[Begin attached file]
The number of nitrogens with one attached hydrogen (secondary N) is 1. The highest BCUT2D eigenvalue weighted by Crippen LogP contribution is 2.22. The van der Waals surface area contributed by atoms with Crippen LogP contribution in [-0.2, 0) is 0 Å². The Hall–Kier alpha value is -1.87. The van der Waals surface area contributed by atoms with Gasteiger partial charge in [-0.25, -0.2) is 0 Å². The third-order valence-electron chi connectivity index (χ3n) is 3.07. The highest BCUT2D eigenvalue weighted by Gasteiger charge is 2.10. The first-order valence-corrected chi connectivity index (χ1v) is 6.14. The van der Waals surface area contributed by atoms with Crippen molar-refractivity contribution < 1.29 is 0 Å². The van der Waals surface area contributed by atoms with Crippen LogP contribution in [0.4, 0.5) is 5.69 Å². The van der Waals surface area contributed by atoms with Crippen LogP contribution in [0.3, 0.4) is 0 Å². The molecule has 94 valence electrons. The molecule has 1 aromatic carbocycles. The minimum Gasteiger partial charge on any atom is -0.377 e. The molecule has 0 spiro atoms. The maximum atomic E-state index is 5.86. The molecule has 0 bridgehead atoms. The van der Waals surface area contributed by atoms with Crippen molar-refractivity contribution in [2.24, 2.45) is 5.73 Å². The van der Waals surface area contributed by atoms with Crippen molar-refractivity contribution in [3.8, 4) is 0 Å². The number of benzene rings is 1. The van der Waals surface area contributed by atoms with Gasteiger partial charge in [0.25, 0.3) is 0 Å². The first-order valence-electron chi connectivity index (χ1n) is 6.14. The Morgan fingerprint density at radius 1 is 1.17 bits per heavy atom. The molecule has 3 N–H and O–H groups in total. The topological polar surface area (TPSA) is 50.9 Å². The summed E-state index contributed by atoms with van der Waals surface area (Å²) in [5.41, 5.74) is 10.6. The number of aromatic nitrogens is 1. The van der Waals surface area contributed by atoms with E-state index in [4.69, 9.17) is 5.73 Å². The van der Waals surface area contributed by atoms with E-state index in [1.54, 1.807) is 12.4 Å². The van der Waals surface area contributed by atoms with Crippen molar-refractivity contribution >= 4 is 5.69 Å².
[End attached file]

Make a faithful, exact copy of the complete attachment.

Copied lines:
The number of nitrogens with one attached hydrogen (secondary N) is 1. The highest BCUT2D eigenvalue weighted by Crippen LogP contribution is 2.22. The van der Waals surface area contributed by atoms with Crippen LogP contribution in [-0.2, 0) is 0 Å². The Hall–Kier alpha value is -1.87. The van der Waals surface area contributed by atoms with Gasteiger partial charge in [-0.25, -0.2) is 0 Å². The third-order valence-electron chi connectivity index (χ3n) is 3.07. The highest BCUT2D eigenvalue weighted by Gasteiger charge is 2.10. The first-order valence-corrected chi connectivity index (χ1v) is 6.14. The van der Waals surface area contributed by atoms with Crippen molar-refractivity contribution < 1.29 is 0 Å². The van der Waals surface area contributed by atoms with Crippen LogP contribution in [0.4, 0.5) is 5.69 Å². The van der Waals surface area contributed by atoms with Crippen LogP contribution in [0.3, 0.4) is 0 Å². The molecule has 94 valence electrons. The molecule has 1 aromatic carbocycles. The minimum Gasteiger partial charge on any atom is -0.377 e. The molecule has 0 spiro atoms. The maximum atomic E-state index is 5.86. The molecule has 0 bridgehead atoms. The van der Waals surface area contributed by atoms with Crippen molar-refractivity contribution in [2.24, 2.45) is 5.73 Å². The van der Waals surface area contributed by atoms with Crippen molar-refractivity contribution in [3.8, 4) is 0 Å². The number of benzene rings is 1. The van der Waals surface area contributed by atoms with Gasteiger partial charge in [0.25, 0.3) is 0 Å². The first-order valence-electron chi connectivity index (χ1n) is 6.14. The Morgan fingerprint density at radius 1 is 1.17 bits per heavy atom. The molecule has 3 N–H and O–H groups in total. The topological polar surface area (TPSA) is 50.9 Å². The summed E-state index contributed by atoms with van der Waals surface area (Å²) in [5.41, 5.74) is 10.6. The number of aromatic nitrogens is 1. The van der Waals surface area contributed by atoms with E-state index in [4.69, 9.17) is 5.73 Å². The van der Waals surface area contributed by atoms with E-state index in [1.54, 1.807) is 12.4 Å². The van der Waals surface area contributed by atoms with Crippen molar-refractivity contribution >= 4 is 5.69 Å².